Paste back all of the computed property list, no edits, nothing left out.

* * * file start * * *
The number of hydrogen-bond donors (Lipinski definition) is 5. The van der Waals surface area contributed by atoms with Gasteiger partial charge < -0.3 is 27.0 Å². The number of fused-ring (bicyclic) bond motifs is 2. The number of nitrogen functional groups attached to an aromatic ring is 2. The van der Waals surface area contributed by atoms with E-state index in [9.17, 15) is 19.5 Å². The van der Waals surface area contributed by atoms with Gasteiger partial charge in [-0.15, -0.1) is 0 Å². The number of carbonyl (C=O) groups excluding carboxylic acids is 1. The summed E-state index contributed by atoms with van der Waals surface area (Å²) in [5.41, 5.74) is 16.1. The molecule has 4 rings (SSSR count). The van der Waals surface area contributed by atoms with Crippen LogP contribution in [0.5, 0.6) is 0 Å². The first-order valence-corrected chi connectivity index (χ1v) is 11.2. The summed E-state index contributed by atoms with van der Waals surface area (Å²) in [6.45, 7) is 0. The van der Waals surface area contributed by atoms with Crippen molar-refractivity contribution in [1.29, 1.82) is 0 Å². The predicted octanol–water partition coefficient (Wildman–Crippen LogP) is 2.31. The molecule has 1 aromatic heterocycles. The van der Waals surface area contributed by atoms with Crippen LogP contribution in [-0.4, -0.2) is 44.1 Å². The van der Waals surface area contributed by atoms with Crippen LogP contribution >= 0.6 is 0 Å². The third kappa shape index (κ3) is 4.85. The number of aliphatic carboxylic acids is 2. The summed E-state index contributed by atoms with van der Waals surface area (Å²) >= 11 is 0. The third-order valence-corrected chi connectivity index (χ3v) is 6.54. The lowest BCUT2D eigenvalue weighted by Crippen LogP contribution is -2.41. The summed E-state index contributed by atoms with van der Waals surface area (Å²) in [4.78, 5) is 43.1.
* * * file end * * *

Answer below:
The number of hydrogen-bond donors (Lipinski definition) is 5. The van der Waals surface area contributed by atoms with Gasteiger partial charge < -0.3 is 27.0 Å². The number of fused-ring (bicyclic) bond motifs is 2. The number of nitrogen functional groups attached to an aromatic ring is 2. The van der Waals surface area contributed by atoms with E-state index in [9.17, 15) is 19.5 Å². The van der Waals surface area contributed by atoms with Gasteiger partial charge in [-0.15, -0.1) is 0 Å². The number of carbonyl (C=O) groups excluding carboxylic acids is 1. The summed E-state index contributed by atoms with van der Waals surface area (Å²) in [5.41, 5.74) is 16.1. The molecule has 4 rings (SSSR count). The van der Waals surface area contributed by atoms with Crippen LogP contribution in [0.5, 0.6) is 0 Å². The first-order valence-corrected chi connectivity index (χ1v) is 11.2. The summed E-state index contributed by atoms with van der Waals surface area (Å²) in [6.45, 7) is 0. The van der Waals surface area contributed by atoms with Crippen molar-refractivity contribution in [1.29, 1.82) is 0 Å². The predicted octanol–water partition coefficient (Wildman–Crippen LogP) is 2.31. The molecule has 1 aromatic heterocycles. The van der Waals surface area contributed by atoms with Crippen LogP contribution in [-0.4, -0.2) is 44.1 Å². The van der Waals surface area contributed by atoms with Crippen LogP contribution >= 0.6 is 0 Å². The third kappa shape index (κ3) is 4.85. The number of aliphatic carboxylic acids is 2. The summed E-state index contributed by atoms with van der Waals surface area (Å²) >= 11 is 0. The third-order valence-corrected chi connectivity index (χ3v) is 6.54. The lowest BCUT2D eigenvalue weighted by Crippen LogP contribution is -2.41. The summed E-state index contributed by atoms with van der Waals surface area (Å²) in [4.78, 5) is 43.1.